A: The Psychopathogens are olive green and red. Damas De Los Muertos are teal and black. Check out the roster, pick your favorite derby player and dress accordingly <3.

Photo by David P Discher

Photo by David P Discher

Photo by David P Discher

Photo by David P Discher

Q: Oh no! I have nothing to wear in my favorite team's colors!!!

A: Chill, we've got you covered! Swing by our awesome merch table and pick up some swag <3

Q: How do you come up with your alter-ego derby names?

A: Every player has their own unique story... feel free to ask them about it after the game if you're curious!

Q: Is there a lot of violence?

A: Its actually less "violent" than it is "aggressive". Its def a full contact sport. Players--including your favorite derby player--will be hit off the track. They will have the wind knocked out of them. They will come away from the bout with bruises. But no one is punching each other in the face or doing anything unsportsmanlike. But don't worry--we are stronger and tougher than we think we are. 

Q: What are we doing after?

We like how you think, friend! There is a Peninsula Roller Girls after party right across the street at Main + Elm. Everyone is welcome to join!

Ready to become a derby fan? Check out our full schedule here! Have additional questions you need answered to feel prepped and ready to attend your first bout? Ask them in the comments below!

PRG Goes To Colorado! (With Your Help)

Think Colorado is a pretty cool place? Well, it's about to get even cooler as the Peninsula Roller Girls travel team, Slam Andreas, travels to Greeley, CO for the 2nd Annual Brandies Tournament on May 6th and 7th, hosted by the Slaughterhouse Derby Girls. We will be playing West Texas Roller Derby on Saturday at 3 PM, Slaughterhouse Derby Girls on Saturday at 6:30 PM, and Castle Rock  'n' Rollers on Sunday at 12 PM on the aptly named "Kill Floor". 

According to WFTDA, Castle Rock is ranked 310, West Texas and Slaughterhouse sit right next to each other at 280 and 279 respectively, and, after an impressive jump of 36 places, PRG sits at our all time highest ranking, 238. This rise in the rankings comes after three seasons of hard work as a WFTDA member league under the careful guidance of Coach Brigid Fitch. In other words: we've been stepping our game way, way up.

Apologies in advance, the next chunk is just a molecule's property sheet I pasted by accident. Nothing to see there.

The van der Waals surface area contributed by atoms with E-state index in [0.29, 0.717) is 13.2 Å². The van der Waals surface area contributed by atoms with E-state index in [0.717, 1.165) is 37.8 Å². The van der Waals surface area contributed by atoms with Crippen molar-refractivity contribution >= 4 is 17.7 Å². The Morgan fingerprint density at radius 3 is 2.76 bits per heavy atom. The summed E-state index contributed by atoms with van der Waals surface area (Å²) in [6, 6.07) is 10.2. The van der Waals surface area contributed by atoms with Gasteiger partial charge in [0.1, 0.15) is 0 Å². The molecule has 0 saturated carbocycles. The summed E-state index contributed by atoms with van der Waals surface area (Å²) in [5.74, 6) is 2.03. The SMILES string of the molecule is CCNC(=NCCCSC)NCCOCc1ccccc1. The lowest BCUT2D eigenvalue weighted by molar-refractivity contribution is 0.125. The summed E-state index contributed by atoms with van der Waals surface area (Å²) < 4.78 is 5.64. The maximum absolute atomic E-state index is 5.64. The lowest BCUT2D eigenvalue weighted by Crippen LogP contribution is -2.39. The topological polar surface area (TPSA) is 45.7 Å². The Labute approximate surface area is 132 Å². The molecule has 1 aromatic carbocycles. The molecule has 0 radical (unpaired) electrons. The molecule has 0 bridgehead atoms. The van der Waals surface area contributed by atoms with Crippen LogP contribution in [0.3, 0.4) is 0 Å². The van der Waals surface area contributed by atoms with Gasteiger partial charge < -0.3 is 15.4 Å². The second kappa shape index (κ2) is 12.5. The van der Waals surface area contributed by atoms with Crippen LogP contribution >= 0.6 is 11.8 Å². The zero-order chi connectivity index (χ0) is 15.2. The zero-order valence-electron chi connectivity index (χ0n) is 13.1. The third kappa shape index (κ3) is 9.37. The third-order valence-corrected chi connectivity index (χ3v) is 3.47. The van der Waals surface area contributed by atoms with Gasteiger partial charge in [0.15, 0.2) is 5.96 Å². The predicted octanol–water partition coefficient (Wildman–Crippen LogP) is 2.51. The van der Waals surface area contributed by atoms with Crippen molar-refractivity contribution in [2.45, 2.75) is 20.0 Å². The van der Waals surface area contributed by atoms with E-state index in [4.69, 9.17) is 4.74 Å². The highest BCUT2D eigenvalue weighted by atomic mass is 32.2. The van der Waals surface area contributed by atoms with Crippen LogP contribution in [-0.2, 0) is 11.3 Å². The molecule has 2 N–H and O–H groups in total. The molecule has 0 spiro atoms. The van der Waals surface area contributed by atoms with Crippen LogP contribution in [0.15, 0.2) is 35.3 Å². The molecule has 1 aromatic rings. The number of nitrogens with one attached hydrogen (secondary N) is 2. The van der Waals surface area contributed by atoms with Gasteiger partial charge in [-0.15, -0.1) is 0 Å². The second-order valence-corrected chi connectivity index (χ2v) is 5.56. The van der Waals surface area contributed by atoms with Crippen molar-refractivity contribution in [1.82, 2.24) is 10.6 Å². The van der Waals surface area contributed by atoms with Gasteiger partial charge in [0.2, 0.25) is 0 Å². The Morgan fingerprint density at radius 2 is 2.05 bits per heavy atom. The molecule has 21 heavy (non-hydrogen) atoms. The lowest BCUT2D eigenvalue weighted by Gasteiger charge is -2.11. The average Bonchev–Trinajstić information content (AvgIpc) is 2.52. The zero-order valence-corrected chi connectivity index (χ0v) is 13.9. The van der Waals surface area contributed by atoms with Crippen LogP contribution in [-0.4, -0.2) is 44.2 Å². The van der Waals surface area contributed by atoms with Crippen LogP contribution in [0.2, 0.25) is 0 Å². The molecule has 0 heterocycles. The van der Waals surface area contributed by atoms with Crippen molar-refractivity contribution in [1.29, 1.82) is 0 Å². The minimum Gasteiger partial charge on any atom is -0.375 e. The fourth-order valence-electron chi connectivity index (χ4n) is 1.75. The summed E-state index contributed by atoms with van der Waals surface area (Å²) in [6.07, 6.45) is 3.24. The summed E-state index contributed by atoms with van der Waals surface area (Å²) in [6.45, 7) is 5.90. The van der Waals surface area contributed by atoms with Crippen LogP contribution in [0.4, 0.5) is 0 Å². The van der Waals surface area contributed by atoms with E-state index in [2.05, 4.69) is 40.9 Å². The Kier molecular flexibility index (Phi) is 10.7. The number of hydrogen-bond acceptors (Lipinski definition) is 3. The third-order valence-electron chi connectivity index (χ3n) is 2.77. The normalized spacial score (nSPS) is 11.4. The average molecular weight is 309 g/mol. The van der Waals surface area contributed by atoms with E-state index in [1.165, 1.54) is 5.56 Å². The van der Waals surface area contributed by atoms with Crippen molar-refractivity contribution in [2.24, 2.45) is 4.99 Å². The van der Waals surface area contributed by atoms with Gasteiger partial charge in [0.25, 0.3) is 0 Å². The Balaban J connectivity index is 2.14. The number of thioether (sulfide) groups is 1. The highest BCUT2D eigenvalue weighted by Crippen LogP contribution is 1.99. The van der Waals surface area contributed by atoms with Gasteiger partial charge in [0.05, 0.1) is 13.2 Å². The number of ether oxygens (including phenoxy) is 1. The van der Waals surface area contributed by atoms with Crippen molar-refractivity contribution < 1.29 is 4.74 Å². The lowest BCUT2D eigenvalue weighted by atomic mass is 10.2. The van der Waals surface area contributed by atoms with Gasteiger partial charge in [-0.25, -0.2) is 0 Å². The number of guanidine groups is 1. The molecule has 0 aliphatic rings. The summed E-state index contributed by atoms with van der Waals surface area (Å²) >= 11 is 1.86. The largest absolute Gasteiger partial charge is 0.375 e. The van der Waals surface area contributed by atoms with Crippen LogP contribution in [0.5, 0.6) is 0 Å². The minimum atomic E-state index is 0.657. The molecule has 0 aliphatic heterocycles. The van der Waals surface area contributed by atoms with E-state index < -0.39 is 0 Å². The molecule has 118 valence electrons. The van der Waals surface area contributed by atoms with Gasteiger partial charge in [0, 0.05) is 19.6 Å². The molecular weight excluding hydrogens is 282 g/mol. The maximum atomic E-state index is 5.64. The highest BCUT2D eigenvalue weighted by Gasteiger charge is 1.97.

This will be Slam Andreas' second tournament of the 2017 season, following the Dustbowl Invitational in Bakersfield, California, where we skated against Central Coast Roller Derby, ranked 267, and Charlotte Roller Girls, ranked 163.

Following the Dustbowl, Slam Andreas has identified key areas of improvement and have been working hard with Coach Fitch to grow as a team. We're ready to bring the pain. And have fun, too, of course. But also, kick ass. 

To help raise funds for the trip, PRG is selling a t-shirt/tank top, available here. The shirt features beautiful artwork by Slam Andreas skater Betty Gesserit. The phrase it bears, "Strength, Unity, Focus," comes directly from a mantra by skater Reapercussion, which Slam Andreas has adopted as perhaps the zen-est team cheer you've ever heard.

And we're not the only ones who think the shirt is awesome; CustomInk chose it as their Ink of the Week for the last week of April. The beauty can be yours for just $25, to have and to hold from approximately 3 weeks from now forward. 

So whether it's buying the Booster shirt, hauling your butt over to Colorado to cheer us on, or simply sending words of encouragement via any of the social medias (or your mouth), we hope for and appreciate your continued support of PRG as we work our way to the metaphorical top! Go Slam Andreas!

PRG Has A Blog!

That’s right PRG friends, family, and skaters! Peninsula Roller Girls—everyone’s favorite derby league this side of Redwood City—has a blog.  We’ll be writing on a variety of your favorite topics here for your viewing pleasure. For example: game day make up. Do you know how to do it? Find out the best color combos and smear proof makeup brands to last you all four quarters! Also: gear. Wheels, trucks, boots, plates, and what the hell is a bushing? Also also: bruises. What’s up with those?

Okay, you get it… We’ll be covering a lot of stuff. We’ll be getting into the nitty gritty of nutrition, recovering from hard hits, and the all-important task of foam rolling. From videos to infographics and everything in between, PRG’s blog will be a hub for all things derby. You heard us. All. Things. Derby.

PRG is going into its 7th year as a league (whoa, how’d that happen so fast?) and we are ready to kick butt and answer some of the most frequently asked questions we hear at our bouts, during practices, or whenever we’re walking down the street in our sweet swag. Have a question about derby or our league? Ask it in the comment box below.  We’ll do our best to answer questions in a timely manner and with a pithy quip or two.

Oh, and we more than encourage you to get involved. Are you a fan with a strong opinion on what it’s like to watch roller derby these days? Are you a family member with thoughts on the experience of having a loved one entangled in derby? Are you a retired skater looking for a place to pontificate on life after derby? Reach out and let us know. We’d be happy to feature you on the blog!

Who are we? PRG! All of us.